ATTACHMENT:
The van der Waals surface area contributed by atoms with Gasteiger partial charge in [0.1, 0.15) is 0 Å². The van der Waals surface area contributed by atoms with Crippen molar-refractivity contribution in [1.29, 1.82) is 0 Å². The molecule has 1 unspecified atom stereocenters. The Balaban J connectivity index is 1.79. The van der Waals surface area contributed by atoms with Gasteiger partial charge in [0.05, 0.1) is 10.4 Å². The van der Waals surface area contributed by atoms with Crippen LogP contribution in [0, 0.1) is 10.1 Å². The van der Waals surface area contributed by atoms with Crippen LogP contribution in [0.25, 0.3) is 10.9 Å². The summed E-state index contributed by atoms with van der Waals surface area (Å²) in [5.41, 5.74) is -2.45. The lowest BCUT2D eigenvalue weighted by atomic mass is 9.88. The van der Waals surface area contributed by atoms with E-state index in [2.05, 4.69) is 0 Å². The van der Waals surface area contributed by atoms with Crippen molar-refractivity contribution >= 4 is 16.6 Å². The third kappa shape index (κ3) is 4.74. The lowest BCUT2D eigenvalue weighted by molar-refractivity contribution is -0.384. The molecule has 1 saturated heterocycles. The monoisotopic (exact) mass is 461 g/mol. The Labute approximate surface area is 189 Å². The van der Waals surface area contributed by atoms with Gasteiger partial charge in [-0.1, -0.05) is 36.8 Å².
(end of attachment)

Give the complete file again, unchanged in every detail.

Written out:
The van der Waals surface area contributed by atoms with Gasteiger partial charge in [0.1, 0.15) is 0 Å². The van der Waals surface area contributed by atoms with Crippen molar-refractivity contribution in [1.29, 1.82) is 0 Å². The molecule has 1 unspecified atom stereocenters. The Balaban J connectivity index is 1.79. The van der Waals surface area contributed by atoms with Gasteiger partial charge in [0.05, 0.1) is 10.4 Å². The van der Waals surface area contributed by atoms with Crippen LogP contribution in [0, 0.1) is 10.1 Å². The van der Waals surface area contributed by atoms with Crippen LogP contribution in [0.25, 0.3) is 10.9 Å². The summed E-state index contributed by atoms with van der Waals surface area (Å²) in [5.41, 5.74) is -2.45. The lowest BCUT2D eigenvalue weighted by atomic mass is 9.88. The van der Waals surface area contributed by atoms with E-state index in [2.05, 4.69) is 0 Å². The van der Waals surface area contributed by atoms with Crippen molar-refractivity contribution >= 4 is 16.6 Å². The third kappa shape index (κ3) is 4.74. The lowest BCUT2D eigenvalue weighted by molar-refractivity contribution is -0.384. The molecule has 1 saturated heterocycles. The monoisotopic (exact) mass is 461 g/mol. The Labute approximate surface area is 189 Å². The van der Waals surface area contributed by atoms with Gasteiger partial charge in [-0.1, -0.05) is 36.8 Å².